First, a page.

__init__ style questions

Will McGugan will at willmcgugan.com
Mon Oct 2 12:42:01 CEST 2006


I am writting a Vector3D class as a teaching aid (not for me, for
others), and I find myself pondering over the __init__ function. I want
it to be as easy to use as possible (speed is a secondary
consideration).

Heres the __init__ function I have at the moment.

class Vector3D(object):

    __slots__ = ('x', 'y', 'z')

    def __init__(self, x_or_iter=None, y=None, z=None):

        if x_or_iter is None:
            self.x = self.y = self.z = 0
        elif z is None:
            it = iter(x_or_iter)
            self.x = float(it.next())
            self.y = float(it.next())
            self.z = float(it.next())
        else:
            self.x = float(x_or_iter)
            self.y = float(y)
            self.z = float(z)

A Vector3D can be constructed in 3 ways. If no parameters are given it
assumes a default of (0, 0, 0). If one parameter is given it is assumed
to be an iterable capable of giving 3 values. If 3 values are given
they are assumed to be the initial x, y, z.

And now for the ponderings...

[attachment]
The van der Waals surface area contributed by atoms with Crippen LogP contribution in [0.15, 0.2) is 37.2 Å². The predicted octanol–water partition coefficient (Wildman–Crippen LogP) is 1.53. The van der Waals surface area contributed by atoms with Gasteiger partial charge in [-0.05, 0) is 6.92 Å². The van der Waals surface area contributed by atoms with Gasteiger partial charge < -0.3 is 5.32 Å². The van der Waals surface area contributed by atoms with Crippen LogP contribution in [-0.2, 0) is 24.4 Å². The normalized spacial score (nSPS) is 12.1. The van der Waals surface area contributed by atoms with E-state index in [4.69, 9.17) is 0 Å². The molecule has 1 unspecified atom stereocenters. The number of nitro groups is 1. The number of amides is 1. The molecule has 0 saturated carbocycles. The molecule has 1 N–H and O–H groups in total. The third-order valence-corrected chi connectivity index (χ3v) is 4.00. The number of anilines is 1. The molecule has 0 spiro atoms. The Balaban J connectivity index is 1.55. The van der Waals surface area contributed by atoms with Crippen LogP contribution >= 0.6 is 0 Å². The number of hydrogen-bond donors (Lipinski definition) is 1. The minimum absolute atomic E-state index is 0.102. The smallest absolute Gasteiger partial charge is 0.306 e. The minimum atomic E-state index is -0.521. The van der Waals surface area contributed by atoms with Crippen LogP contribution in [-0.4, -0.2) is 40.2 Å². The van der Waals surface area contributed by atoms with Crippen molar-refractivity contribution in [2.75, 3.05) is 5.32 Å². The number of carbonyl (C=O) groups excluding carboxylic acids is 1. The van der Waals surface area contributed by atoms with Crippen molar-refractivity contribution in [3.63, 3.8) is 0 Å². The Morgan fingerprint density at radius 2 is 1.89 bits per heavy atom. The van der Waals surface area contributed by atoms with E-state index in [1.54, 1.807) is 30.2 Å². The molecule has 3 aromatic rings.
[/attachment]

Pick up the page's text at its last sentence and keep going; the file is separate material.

1) Is 'overloading' like this pythonic, or should I supply alternative
contstructors?

2) I convert the input values to floats, which seems convenient because
a Vector could be constructed with integers and other objects capable
of being converted to floats. Could this hide errors?

3) I like the constructing from an iterable, but it does mean that I
can do something crazy like Vector3D("123"). Could this also hide
errors?

4) This does seem like a good candidate for __slots__, since there will
could be large-ish lists of Vector3Ds. But is it a premature
optimization?

If it was just for myself or other experienced programmers I wouldn't
be bothered about having the ability to do stupid things, because I
simply wouldnt do them! But I dont want to teach beginner programmers
bad habbits!

Any comments appreciated...

Will McGugan
--
http://www.willmcgugan.com




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